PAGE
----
Textual Coherence

To guarantee textual coherence is to make ideas complete, that is: to make reasoning linear and progressive (instead of going around in the same place), is to make the arguments concatenated (interconnected, associated ) is to make one idea the continuation of another.

Generally, inconsistency occurs when the reader wonders: but what did the author of this text mean by that? Or, when ideas are contradictory or when one has nothing to do with the other. There is still the “snowball” case when one subject is pulling another, and in the end, what we have is a beautiful salad of loose arguments.

Type 1 inconsistency: disjointed ideas

“Public safety is compromised and the richest do not care.

with the poorest, thus increasing social inequalities.”

What does the compromise of public security have to do with social inequality? If this passage is loose in the essay, without any coherent contextualization that explains the association between these two ideas, then this passage is incoherent. Public insecurity is the same for everyone, both for the rich and for the poor, and therefore has no direct relation to social inequality.

Type 2 inconsistency: contradiction

Public education is compromised. To do so, it is necessary to value the work of teachers, giving them better working conditions, adjusting their salaries and giving more opportunities for them to qualify. Education is and will continue to be a government priority.

If education is a government priority, then public education would not be compromised. In other words, education problems reveal that it has not been a government priority. This means that ideas are contradictory.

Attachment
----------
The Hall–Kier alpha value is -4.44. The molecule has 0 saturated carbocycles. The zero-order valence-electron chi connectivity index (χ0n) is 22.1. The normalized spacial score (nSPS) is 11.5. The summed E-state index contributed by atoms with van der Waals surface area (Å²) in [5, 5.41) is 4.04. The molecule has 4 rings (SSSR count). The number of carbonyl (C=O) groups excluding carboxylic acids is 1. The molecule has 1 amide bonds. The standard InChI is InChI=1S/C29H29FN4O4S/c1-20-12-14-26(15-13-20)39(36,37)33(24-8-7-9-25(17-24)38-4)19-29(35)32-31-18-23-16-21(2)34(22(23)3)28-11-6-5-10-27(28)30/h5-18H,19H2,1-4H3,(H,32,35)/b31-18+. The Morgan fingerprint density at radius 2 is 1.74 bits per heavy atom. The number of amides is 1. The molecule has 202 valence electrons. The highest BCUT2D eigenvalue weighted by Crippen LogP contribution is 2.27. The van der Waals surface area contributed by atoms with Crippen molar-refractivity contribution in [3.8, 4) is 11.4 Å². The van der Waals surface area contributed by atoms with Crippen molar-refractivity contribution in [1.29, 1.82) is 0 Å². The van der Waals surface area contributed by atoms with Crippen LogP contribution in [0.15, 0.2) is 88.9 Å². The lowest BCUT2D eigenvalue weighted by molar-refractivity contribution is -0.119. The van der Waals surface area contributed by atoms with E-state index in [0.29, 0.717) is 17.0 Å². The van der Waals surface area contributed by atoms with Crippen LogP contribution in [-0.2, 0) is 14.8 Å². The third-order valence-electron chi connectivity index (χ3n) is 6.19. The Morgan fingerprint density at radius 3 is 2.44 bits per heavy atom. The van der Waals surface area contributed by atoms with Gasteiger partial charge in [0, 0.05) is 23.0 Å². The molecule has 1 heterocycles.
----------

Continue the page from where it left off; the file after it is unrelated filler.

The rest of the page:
Incoherence type 3: Snowball effect

Textual coherence can also be compromised by the “Snowball” effect, as one subject draws another and plunges itself, causing the essay to lose its focus.

America has many natural resources, but has been wasted with burning and deforestation. We need to know that natural resources are not infinite. In addition, the Amazon is a constant target of international greed. This means that we must invest in our defenses to project our sovereignty over the eyes of other countries. The geopolitical implications associated with this are profound and for that we need to improve the training and education of professionals working in international relations. Education is important for a nation, so that it is possible to consolidate the foundations for a solid future for our society. In this way, we will guarantee a more just and complete society. Only through education can we give justice and well-being to the population, bringing profound changes in our culture.

Apparently this paragraph is coherent and cohesive. However, let me start by talking about “Amazon”, I travel between “geopolitics” and “international relations”, I pass through “education” and I end with “society”. I literally lost focus. One issue was pulling the other and I ended up getting lost in my ideas, creating a snowball.

In a way, this problem can also be considered a problem of coherence, since it is not possible to extract from the paragraph its central idea. It is not possible to summarize the paragraph in a single idea because the paragraph “throws” ideas to all sides. This usually occurs when we do not prepare ourselves to write, and so we write at the speed of reasoning, putting on paper all the ideas that come up. To prevent this from happening, make sure the paragraph starts with the same subject that it ends. If you, for example, started the paragraph talking about consumerism, then end your paragraph by talking about consumerism.

Remember that losing focus on writing is a great chance to get away from the topic, which is a criterion that can zero in on your writing.